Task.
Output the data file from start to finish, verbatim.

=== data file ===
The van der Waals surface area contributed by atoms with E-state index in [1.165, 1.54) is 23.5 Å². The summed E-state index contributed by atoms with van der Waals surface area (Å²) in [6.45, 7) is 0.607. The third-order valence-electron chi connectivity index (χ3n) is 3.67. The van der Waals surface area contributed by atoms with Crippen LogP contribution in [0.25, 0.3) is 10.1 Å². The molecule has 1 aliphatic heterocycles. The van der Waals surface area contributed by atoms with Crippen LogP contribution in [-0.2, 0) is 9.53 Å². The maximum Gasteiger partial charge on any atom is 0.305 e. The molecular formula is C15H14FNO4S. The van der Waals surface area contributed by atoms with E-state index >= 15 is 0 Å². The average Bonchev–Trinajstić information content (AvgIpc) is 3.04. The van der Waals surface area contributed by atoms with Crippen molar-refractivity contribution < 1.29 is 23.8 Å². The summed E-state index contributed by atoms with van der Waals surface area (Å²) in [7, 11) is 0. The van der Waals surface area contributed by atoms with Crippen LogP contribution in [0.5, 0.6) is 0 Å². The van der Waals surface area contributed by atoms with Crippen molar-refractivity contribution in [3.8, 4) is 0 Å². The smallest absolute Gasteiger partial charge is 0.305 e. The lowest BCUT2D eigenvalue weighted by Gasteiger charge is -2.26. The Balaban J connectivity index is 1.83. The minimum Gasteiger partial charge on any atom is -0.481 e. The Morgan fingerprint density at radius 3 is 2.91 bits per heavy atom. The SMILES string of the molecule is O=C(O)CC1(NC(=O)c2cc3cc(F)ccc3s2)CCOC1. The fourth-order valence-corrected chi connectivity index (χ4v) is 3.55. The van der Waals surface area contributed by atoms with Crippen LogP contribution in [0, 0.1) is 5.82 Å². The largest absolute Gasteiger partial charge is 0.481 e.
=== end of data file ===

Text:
The van der Waals surface area contributed by atoms with E-state index in [1.165, 1.54) is 23.5 Å². The summed E-state index contributed by atoms with van der Waals surface area (Å²) in [6.45, 7) is 0.607. The third-order valence-electron chi connectivity index (χ3n) is 3.67. The van der Waals surface area contributed by atoms with Crippen LogP contribution in [0.25, 0.3) is 10.1 Å². The molecule has 1 aliphatic heterocycles. The van der Waals surface area contributed by atoms with Crippen LogP contribution in [-0.2, 0) is 9.53 Å². The maximum Gasteiger partial charge on any atom is 0.305 e. The molecular formula is C15H14FNO4S. The van der Waals surface area contributed by atoms with E-state index >= 15 is 0 Å². The average Bonchev–Trinajstić information content (AvgIpc) is 3.04. The van der Waals surface area contributed by atoms with Crippen molar-refractivity contribution < 1.29 is 23.8 Å². The summed E-state index contributed by atoms with van der Waals surface area (Å²) in [7, 11) is 0. The van der Waals surface area contributed by atoms with Crippen LogP contribution in [0.5, 0.6) is 0 Å². The van der Waals surface area contributed by atoms with Crippen molar-refractivity contribution in [3.8, 4) is 0 Å². The smallest absolute Gasteiger partial charge is 0.305 e. The lowest BCUT2D eigenvalue weighted by Gasteiger charge is -2.26. The Balaban J connectivity index is 1.83. The minimum Gasteiger partial charge on any atom is -0.481 e. The Morgan fingerprint density at radius 3 is 2.91 bits per heavy atom. The SMILES string of the molecule is O=C(O)CC1(NC(=O)c2cc3cc(F)ccc3s2)CCOC1. The fourth-order valence-corrected chi connectivity index (χ4v) is 3.55. The van der Waals surface area contributed by atoms with Crippen LogP contribution in [0, 0.1) is 5.82 Å². The largest absolute Gasteiger partial charge is 0.481 e.